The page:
No matter where acclaimed French chef Raymond Blanc goes, he sticks to his ethos of using local and seasonal produce.
The 67-year-old celebrity chef was in town recently on the invitation of kitchen appliance company Kenwood.
He cooked a surprise thank-you dinner themed Garden To Plate for gardeners at the Singapore Botanic Gardens.
He also conducted a cooking masterclass for the trade and media based on his book, Kew On A Plate, and his work at the Royal Botanic Gardens at Kew in Richmond, England.
"A huge part of my ethics has always been to use local produce. It always gives you so much inspiration to get in the kitchen and cook," says Blanc, who visited local farms to get ingredients for dinner.
He worked with Mr Bjorn Low of Edible Garden City, using his vegetables and herbs from Open Farm Community in Dempsey Hill, and went to the fish farm Kuhlbarra, which rears barramundi.
Dishes include garden beetroot terrine with horseradish sorbet; barramundi; red guava sabayon and coconut sticky rice.
The busy chef was last here in 2007. He was supposed to return for the World Gourmet Summit in 2010, but cancelled because of an accident.
He runs the two-Michelin- starred Le Manoir aux Quat'Saisons and the Raymond Blanc Cookery School - both in Oxford - as well as a chain of French restaurants called Brasserie Blanc.
He is also an ambassador for Kenwood and a judge for the brand's cooking competition called Kenwood's Disaster Chef, which "takes the United Kingdom's most hopeless cooks and gives them the tools and confidence needed to come into their own in the kitchen".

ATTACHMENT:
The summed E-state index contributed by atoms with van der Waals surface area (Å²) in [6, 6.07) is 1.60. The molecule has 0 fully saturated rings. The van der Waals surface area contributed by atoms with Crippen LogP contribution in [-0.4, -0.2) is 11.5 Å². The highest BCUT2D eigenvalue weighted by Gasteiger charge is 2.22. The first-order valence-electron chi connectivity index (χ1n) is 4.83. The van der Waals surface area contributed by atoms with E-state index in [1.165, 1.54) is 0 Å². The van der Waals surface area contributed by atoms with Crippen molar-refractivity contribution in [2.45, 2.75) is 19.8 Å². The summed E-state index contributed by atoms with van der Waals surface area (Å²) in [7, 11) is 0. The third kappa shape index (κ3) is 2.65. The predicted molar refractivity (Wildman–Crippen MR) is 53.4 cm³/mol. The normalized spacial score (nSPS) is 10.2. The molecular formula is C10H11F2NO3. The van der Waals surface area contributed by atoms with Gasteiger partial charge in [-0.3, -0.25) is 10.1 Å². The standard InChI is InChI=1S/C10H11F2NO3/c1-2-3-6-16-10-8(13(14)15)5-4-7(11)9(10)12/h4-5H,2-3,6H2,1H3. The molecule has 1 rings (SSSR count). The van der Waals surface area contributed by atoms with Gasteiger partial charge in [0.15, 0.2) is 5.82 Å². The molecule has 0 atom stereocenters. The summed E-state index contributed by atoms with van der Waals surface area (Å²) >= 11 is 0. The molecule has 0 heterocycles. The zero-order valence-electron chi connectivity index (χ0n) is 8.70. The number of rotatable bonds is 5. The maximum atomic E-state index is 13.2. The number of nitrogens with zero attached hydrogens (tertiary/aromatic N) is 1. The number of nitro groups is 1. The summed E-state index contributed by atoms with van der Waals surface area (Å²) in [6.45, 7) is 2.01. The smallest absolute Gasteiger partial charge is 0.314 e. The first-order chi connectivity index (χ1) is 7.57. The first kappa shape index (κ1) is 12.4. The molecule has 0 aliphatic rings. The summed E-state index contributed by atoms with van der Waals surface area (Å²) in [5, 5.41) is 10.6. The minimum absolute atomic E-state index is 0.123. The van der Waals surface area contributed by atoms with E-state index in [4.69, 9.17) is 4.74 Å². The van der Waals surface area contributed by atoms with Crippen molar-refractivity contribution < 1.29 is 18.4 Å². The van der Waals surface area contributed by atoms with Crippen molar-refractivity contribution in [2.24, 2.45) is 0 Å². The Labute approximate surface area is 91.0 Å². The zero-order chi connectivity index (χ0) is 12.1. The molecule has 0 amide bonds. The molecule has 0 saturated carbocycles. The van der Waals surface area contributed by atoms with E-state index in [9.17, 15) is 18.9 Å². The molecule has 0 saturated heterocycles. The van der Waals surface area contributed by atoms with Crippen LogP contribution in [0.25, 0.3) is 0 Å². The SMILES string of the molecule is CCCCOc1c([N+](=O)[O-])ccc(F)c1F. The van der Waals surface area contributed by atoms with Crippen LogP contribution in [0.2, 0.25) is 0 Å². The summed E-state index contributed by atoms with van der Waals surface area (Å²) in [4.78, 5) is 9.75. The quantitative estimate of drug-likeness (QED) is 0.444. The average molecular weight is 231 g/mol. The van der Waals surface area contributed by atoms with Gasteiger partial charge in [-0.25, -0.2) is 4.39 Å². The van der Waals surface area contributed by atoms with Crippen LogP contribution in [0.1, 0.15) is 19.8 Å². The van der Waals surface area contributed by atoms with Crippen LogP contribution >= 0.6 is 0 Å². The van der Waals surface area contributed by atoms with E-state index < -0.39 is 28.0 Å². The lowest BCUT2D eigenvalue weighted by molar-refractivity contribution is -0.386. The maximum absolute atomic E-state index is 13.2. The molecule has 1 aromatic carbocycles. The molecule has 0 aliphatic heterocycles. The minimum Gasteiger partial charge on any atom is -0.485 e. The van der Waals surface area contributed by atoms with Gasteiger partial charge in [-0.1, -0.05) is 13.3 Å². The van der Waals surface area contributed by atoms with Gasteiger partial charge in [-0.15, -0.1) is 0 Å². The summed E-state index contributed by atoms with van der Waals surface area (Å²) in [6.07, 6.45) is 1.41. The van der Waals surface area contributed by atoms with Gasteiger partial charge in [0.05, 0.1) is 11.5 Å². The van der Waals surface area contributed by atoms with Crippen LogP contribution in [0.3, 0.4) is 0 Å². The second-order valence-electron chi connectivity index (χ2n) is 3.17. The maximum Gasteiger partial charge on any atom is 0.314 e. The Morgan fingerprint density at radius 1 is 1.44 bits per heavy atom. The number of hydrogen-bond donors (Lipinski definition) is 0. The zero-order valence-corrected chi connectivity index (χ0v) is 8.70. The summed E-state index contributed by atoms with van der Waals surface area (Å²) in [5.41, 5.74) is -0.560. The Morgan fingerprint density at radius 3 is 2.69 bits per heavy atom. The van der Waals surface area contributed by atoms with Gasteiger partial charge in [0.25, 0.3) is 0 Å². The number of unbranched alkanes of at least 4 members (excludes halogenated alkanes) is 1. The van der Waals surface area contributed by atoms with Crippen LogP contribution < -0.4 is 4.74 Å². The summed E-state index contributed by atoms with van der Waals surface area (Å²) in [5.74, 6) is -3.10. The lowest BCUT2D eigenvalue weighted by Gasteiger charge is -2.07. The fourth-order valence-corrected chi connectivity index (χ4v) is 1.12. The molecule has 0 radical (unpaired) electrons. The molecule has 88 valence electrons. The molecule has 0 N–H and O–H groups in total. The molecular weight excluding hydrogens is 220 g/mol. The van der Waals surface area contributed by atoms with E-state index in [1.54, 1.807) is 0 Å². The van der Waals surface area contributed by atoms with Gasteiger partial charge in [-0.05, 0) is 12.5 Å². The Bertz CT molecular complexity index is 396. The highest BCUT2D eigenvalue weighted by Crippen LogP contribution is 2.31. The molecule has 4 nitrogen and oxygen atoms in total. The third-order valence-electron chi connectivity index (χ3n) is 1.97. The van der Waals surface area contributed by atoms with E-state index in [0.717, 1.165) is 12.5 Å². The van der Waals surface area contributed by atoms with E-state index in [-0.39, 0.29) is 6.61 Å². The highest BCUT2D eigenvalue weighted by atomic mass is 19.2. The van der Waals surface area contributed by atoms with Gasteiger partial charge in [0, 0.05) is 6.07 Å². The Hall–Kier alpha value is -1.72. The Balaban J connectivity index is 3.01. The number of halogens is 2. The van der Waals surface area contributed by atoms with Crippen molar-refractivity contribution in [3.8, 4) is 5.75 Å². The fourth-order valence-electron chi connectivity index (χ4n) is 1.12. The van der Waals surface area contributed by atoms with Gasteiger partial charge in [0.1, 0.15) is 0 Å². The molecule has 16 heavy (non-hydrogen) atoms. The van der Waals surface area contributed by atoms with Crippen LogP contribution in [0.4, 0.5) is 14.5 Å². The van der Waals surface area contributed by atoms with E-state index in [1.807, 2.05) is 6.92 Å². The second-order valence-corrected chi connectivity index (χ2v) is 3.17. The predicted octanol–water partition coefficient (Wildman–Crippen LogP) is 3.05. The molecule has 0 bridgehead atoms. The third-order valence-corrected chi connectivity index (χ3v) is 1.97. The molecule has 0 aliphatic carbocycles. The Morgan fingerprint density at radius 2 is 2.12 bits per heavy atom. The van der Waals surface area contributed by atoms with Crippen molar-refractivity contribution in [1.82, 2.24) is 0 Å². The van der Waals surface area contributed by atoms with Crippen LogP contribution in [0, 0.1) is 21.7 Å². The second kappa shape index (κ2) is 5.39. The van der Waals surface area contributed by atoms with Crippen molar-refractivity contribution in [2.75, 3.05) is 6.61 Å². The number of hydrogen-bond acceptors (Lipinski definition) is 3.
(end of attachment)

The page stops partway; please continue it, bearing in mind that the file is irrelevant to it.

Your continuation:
Recalling his own crepes suzette disaster at the age of 13, Blanc says: "The pancakes were a dream, they were so light when I flipped them. Then I placed my beautiful pancakes in a dish over the gas, poured the caramelised sauce over them and flambeed in the most flamboyant way possible.
"The dish exploded into billions of Grand Marnier-covered caramel shards across the entire kitchen, even into my mother's hair.
"After that, no one would have predicted that I would be a chef one day."
Not only did he become a chef, but he has also trained celebrity chefs such as Marco Pierre White and Heston Blumenthal.
Blanc, president of the not-for- profit organisation Sustainable Restaurant Association in London, notes the huge movement over the past decade in the UK for better farming, ethics and strong adherence to seasonality.
He says: "Inevitably, the culinary scene changes, like fashion. But it is wonderful to see today's modern guests being interested in where their food comes from. They ask the right questions and make restaurants and shops accountable for their sourcing.
"Good food no longer needs to be expensive or from only top restaurants.
"Street vendors and market stalls do brilliant dishes and it's just a matter of finding them."
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